The unsatisfactory character of the "naked" question of law which has been certified is illustrated by the difficulty presented by the term "executory contracts." Williston notes that all contracts are executory "to a greater or less extent." 1 Williston, Contracts § 14, at 28 (3d ed. 1957). In a sense, then, the question certified is meaningless apart from concretization based on the specific facts of the particular situation. In order to determine with confidence whether any particular contract is to be considered executory within the meaning of Section 313(1), we must know why the question is asked and what would be the consequences of the answer "yes" or the answer "no."
The appellant has at least the logical burden of persuading us that the answer given by the referee and by the district court is not the correct answer. It could perhaps have discharged that burden by revealing the purpose of its motion, the function of the rejection of the guaranties in the reorganization process, the practical results of granting or denying its application. It has chosen not to do so but to leave us uninformed in these respects.
On so barren a record we must answer the "naked" legal question, "no." The situation for which the statute provides is one in which, in making a determination whether or not to reject, the advantages of giving and receiving further performance are to be weighed against the disadvantages. A guarantor of a lease has no interest in the lessor's future performance. Such an agreement of guaranty is not in itself any part of a bargain for future performance. Rather than having any interest in the lessor's performance, the guarantor's interest would be better served by nonperformance, since in that event the guarantor would be released from the obligation which he has undertaken. The agreement of guaranty is therefore not an executory contract within the meaning of Section 313(1). The guarantor, by the lessor's execution of the lease, has received all of the consideration for which he bargained with the lessor. The contract between them is executed except for the guarantor's obligation to pay upon default of the lessee. By his "rejection" the guarantor would be relinquishing no benefits; he would merely be repudiating his obligations. A guarantor is therefore no more entitled to reject his agreement of guaranty than would any bankrupt be entitled to "reject" his accrued debts.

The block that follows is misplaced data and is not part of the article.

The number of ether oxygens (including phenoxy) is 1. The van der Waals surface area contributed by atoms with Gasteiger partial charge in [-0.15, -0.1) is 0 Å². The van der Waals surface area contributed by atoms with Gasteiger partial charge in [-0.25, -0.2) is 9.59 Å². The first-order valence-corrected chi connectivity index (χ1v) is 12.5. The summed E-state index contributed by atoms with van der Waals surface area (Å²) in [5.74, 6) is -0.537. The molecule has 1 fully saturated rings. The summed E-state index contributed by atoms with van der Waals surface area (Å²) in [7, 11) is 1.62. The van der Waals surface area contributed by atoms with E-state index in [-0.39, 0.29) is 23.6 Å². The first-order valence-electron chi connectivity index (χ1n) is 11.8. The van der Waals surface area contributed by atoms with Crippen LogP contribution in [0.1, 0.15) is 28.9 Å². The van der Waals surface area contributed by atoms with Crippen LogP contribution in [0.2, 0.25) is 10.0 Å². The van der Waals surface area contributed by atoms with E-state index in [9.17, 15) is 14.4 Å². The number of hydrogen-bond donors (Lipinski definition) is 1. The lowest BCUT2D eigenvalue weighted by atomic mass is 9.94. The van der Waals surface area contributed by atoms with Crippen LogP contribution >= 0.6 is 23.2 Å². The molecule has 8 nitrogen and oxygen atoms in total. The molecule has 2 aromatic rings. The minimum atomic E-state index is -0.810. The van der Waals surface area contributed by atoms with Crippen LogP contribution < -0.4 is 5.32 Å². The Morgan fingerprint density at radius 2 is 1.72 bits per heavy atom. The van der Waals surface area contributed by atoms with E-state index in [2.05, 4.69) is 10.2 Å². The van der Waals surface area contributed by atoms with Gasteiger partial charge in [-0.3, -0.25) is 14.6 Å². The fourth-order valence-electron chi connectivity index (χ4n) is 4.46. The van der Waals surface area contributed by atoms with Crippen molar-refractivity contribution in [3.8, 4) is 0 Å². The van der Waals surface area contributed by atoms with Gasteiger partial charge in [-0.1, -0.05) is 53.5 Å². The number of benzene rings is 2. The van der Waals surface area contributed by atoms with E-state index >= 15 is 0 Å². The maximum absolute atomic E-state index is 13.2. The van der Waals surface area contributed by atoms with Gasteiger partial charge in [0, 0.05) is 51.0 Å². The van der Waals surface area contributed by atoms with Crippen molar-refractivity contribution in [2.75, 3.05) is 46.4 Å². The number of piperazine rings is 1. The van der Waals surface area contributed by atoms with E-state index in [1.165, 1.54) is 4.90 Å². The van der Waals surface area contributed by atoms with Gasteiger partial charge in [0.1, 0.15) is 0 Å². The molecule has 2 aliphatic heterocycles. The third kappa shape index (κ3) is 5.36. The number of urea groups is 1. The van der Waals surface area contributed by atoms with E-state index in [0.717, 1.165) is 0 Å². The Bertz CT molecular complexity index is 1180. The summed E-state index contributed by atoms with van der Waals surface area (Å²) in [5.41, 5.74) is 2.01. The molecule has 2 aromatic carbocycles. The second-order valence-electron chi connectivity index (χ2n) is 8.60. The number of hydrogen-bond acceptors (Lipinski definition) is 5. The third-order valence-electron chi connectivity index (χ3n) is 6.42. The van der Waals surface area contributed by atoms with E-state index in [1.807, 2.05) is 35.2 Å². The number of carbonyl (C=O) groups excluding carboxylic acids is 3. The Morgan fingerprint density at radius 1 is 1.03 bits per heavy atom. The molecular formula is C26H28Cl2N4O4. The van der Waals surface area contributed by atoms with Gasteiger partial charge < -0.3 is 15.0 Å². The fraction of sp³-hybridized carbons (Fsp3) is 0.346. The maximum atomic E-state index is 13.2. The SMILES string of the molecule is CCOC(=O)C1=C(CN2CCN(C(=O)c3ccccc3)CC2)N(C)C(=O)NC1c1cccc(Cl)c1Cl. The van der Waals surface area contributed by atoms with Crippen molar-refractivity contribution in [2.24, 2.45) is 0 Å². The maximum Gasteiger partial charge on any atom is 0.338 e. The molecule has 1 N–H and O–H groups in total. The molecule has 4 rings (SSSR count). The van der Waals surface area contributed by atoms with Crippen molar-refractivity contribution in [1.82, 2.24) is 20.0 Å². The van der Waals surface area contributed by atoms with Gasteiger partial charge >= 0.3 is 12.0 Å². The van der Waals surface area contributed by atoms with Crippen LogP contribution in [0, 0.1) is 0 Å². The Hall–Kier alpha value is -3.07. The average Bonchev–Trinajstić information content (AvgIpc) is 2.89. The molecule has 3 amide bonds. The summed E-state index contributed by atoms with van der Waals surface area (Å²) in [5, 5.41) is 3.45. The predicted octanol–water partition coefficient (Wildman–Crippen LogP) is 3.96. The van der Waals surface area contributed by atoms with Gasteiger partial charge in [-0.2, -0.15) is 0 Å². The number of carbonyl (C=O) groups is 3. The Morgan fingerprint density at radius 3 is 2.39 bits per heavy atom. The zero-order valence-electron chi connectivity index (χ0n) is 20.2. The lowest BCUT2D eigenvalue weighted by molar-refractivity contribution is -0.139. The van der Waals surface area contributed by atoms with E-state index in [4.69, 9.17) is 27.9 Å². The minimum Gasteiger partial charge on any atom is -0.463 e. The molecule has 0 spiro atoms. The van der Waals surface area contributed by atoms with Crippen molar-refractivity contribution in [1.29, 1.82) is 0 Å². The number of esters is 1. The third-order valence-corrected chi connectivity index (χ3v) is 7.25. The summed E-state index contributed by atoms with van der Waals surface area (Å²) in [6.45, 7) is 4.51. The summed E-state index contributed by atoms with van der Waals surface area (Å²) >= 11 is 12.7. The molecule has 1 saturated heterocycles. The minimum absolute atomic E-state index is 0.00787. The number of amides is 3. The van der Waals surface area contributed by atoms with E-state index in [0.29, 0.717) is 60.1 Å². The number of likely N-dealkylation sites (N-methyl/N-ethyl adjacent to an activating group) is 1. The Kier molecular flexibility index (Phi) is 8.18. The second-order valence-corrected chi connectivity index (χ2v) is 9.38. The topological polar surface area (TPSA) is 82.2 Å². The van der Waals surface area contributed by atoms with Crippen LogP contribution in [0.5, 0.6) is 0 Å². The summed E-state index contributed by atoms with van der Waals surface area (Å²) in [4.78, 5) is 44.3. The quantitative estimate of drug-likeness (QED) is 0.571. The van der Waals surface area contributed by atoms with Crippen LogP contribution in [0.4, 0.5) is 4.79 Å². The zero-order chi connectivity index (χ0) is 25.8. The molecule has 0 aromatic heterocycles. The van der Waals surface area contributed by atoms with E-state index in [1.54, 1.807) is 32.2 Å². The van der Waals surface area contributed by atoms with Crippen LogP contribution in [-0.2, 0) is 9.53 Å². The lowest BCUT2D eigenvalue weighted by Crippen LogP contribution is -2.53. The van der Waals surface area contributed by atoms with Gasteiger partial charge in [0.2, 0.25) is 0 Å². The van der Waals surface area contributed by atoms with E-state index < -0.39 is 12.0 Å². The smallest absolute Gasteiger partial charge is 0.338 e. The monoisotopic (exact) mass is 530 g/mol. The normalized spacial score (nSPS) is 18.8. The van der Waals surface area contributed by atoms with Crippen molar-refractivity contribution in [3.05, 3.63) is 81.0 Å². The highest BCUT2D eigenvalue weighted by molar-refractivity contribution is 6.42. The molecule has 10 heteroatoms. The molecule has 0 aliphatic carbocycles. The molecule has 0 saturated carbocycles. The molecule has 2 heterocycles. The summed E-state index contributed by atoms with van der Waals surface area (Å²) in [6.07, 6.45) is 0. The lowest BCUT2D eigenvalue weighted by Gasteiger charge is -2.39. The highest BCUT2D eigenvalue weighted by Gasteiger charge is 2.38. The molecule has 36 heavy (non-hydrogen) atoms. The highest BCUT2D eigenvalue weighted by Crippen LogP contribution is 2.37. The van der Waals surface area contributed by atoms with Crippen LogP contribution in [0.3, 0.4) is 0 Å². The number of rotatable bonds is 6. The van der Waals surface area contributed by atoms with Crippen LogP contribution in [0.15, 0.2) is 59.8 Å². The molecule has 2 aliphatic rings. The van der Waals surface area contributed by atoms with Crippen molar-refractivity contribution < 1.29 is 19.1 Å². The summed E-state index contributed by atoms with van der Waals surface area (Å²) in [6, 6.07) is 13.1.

It is of no consequence that this particular debtor may have an interest in the future performance by lessors. Such interest arises from the debtor's relationship to the lessees and is wholly irrelevant to the agreements of guaranty, which must be treated for purposes of the statute like any other such agreements.
Moreover, it has been held that when a lessee has rejected a lease, an agreement of guaranty of the lease is not an executory contract which the guarantor can reject. In re Schulte Retail Stores Corp., 105 F.2d 986 (2d Cir., 1939); Hippodrome Bldg. Co. v. Irving Trust Co., 91 F.2d 753 (2d Cir.), cert. denied, 302 U.S. 748, 58 S.Ct. 265, 82 L.Ed. 578 (1937); see 2 Remington, Bankruptcy 301 (Rev.Ed.1956). Where, as in the present case, the lessees involved have all defaulted on their leases and the guarantor's liability has therefore attached, the situation may be considered analogous to that arising from the lessee's rejection.